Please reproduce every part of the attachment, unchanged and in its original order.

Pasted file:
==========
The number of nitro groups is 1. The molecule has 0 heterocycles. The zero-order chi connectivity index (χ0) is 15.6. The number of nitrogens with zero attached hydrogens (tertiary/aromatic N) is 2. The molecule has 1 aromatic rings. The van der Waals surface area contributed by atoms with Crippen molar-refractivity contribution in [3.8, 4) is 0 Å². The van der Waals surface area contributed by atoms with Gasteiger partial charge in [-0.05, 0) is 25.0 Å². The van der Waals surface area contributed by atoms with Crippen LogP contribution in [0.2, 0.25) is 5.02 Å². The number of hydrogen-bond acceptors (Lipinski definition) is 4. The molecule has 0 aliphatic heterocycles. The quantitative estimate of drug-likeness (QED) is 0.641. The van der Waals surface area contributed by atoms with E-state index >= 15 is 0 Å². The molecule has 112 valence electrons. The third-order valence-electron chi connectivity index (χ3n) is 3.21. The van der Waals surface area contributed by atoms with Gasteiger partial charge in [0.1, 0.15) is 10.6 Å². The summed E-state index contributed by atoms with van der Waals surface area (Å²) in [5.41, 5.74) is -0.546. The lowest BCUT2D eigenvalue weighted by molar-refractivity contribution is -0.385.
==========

The number of nitro groups is 1. The molecule has 0 heterocycles. The zero-order chi connectivity index (χ0) is 15.6. The number of nitrogens with zero attached hydrogens (tertiary/aromatic N) is 2. The molecule has 1 aromatic rings. The van der Waals surface area contributed by atoms with Crippen molar-refractivity contribution in [3.8, 4) is 0 Å². The van der Waals surface area contributed by atoms with Gasteiger partial charge in [-0.05, 0) is 25.0 Å². The van der Waals surface area contributed by atoms with Crippen LogP contribution in [0.2, 0.25) is 5.02 Å². The number of hydrogen-bond acceptors (Lipinski definition) is 4. The molecule has 0 aliphatic heterocycles. The quantitative estimate of drug-likeness (QED) is 0.641. The van der Waals surface area contributed by atoms with E-state index >= 15 is 0 Å². The molecule has 112 valence electrons. The third-order valence-electron chi connectivity index (χ3n) is 3.21. The van der Waals surface area contributed by atoms with Gasteiger partial charge in [0.1, 0.15) is 10.6 Å². The summed E-state index contributed by atoms with van der Waals surface area (Å²) in [5.41, 5.74) is -0.546. The lowest BCUT2D eigenvalue weighted by molar-refractivity contribution is -0.385.